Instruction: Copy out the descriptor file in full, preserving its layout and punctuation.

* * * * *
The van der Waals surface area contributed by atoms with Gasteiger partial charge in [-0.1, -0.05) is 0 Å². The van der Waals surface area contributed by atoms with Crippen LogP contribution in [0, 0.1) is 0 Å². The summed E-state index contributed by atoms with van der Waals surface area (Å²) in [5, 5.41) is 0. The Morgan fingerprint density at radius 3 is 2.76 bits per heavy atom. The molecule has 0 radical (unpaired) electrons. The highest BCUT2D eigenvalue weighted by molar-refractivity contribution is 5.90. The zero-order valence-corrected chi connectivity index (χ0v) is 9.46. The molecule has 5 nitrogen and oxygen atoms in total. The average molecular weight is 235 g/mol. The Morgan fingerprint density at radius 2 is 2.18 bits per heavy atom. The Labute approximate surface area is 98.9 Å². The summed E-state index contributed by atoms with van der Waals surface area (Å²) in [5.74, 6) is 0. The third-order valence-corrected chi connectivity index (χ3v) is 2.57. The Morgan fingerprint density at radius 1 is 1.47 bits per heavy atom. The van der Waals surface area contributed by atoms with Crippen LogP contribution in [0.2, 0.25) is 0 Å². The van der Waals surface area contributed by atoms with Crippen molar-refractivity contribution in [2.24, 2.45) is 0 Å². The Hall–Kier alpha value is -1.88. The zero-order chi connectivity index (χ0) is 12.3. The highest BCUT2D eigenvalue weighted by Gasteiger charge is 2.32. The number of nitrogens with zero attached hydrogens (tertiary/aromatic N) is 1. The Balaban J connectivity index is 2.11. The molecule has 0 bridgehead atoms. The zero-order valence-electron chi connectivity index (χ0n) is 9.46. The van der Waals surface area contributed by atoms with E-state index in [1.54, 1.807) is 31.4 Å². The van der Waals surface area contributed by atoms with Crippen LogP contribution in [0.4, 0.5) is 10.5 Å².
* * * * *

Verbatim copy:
The van der Waals surface area contributed by atoms with Gasteiger partial charge in [-0.1, -0.05) is 0 Å². The van der Waals surface area contributed by atoms with Crippen LogP contribution in [0, 0.1) is 0 Å². The summed E-state index contributed by atoms with van der Waals surface area (Å²) in [5, 5.41) is 0. The Morgan fingerprint density at radius 3 is 2.76 bits per heavy atom. The molecule has 0 radical (unpaired) electrons. The highest BCUT2D eigenvalue weighted by molar-refractivity contribution is 5.90. The zero-order valence-corrected chi connectivity index (χ0v) is 9.46. The molecule has 5 nitrogen and oxygen atoms in total. The average molecular weight is 235 g/mol. The Morgan fingerprint density at radius 2 is 2.18 bits per heavy atom. The Labute approximate surface area is 98.9 Å². The summed E-state index contributed by atoms with van der Waals surface area (Å²) in [5.74, 6) is 0. The third-order valence-corrected chi connectivity index (χ3v) is 2.57. The Morgan fingerprint density at radius 1 is 1.47 bits per heavy atom. The van der Waals surface area contributed by atoms with Crippen LogP contribution in [0.2, 0.25) is 0 Å². The van der Waals surface area contributed by atoms with Crippen molar-refractivity contribution in [2.24, 2.45) is 0 Å². The Hall–Kier alpha value is -1.88. The zero-order chi connectivity index (χ0) is 12.3. The highest BCUT2D eigenvalue weighted by Gasteiger charge is 2.32. The number of nitrogens with zero attached hydrogens (tertiary/aromatic N) is 1. The Balaban J connectivity index is 2.11. The molecule has 0 bridgehead atoms. The zero-order valence-electron chi connectivity index (χ0n) is 9.46. The van der Waals surface area contributed by atoms with E-state index in [1.54, 1.807) is 31.4 Å². The van der Waals surface area contributed by atoms with Crippen LogP contribution in [0.4, 0.5) is 10.5 Å².